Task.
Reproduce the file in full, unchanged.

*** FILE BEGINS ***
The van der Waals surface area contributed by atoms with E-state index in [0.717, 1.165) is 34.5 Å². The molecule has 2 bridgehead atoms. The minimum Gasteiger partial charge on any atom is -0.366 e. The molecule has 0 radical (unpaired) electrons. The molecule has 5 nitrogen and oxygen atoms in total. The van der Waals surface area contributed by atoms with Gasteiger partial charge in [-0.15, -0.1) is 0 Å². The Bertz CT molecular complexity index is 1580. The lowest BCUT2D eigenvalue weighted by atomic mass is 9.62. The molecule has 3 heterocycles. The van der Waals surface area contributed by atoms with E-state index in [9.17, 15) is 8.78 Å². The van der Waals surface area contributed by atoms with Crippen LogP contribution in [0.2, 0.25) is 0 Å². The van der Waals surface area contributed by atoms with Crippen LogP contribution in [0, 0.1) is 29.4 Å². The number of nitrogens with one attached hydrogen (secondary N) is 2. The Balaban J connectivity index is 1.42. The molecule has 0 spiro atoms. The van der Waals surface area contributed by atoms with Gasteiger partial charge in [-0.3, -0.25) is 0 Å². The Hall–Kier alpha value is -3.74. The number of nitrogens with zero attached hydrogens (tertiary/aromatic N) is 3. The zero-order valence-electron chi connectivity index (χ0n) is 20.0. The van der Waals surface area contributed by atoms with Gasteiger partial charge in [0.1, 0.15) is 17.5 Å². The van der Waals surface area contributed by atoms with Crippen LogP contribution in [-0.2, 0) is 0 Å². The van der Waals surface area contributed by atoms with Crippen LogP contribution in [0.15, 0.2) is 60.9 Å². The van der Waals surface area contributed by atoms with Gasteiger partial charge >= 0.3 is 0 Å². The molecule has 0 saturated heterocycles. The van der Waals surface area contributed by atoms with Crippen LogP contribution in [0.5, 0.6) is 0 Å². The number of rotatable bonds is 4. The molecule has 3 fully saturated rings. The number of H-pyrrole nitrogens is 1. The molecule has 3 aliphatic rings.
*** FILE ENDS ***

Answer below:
The van der Waals surface area contributed by atoms with E-state index in [0.717, 1.165) is 34.5 Å². The molecule has 2 bridgehead atoms. The minimum Gasteiger partial charge on any atom is -0.366 e. The molecule has 0 radical (unpaired) electrons. The molecule has 5 nitrogen and oxygen atoms in total. The van der Waals surface area contributed by atoms with Gasteiger partial charge in [-0.15, -0.1) is 0 Å². The Bertz CT molecular complexity index is 1580. The lowest BCUT2D eigenvalue weighted by atomic mass is 9.62. The molecule has 3 heterocycles. The van der Waals surface area contributed by atoms with E-state index in [9.17, 15) is 8.78 Å². The van der Waals surface area contributed by atoms with Crippen LogP contribution in [0.2, 0.25) is 0 Å². The van der Waals surface area contributed by atoms with Crippen LogP contribution in [0, 0.1) is 29.4 Å². The number of nitrogens with one attached hydrogen (secondary N) is 2. The Balaban J connectivity index is 1.42. The molecule has 0 spiro atoms. The van der Waals surface area contributed by atoms with Gasteiger partial charge in [-0.3, -0.25) is 0 Å². The Hall–Kier alpha value is -3.74. The number of nitrogens with zero attached hydrogens (tertiary/aromatic N) is 3. The zero-order valence-electron chi connectivity index (χ0n) is 20.0. The van der Waals surface area contributed by atoms with Gasteiger partial charge in [0.1, 0.15) is 17.5 Å². The van der Waals surface area contributed by atoms with Crippen LogP contribution in [-0.2, 0) is 0 Å². The van der Waals surface area contributed by atoms with Crippen LogP contribution in [0.15, 0.2) is 60.9 Å². The van der Waals surface area contributed by atoms with Gasteiger partial charge >= 0.3 is 0 Å². The molecule has 0 saturated heterocycles. The van der Waals surface area contributed by atoms with Crippen LogP contribution in [0.5, 0.6) is 0 Å². The number of rotatable bonds is 4. The molecule has 3 fully saturated rings. The number of H-pyrrole nitrogens is 1. The molecule has 3 aliphatic rings.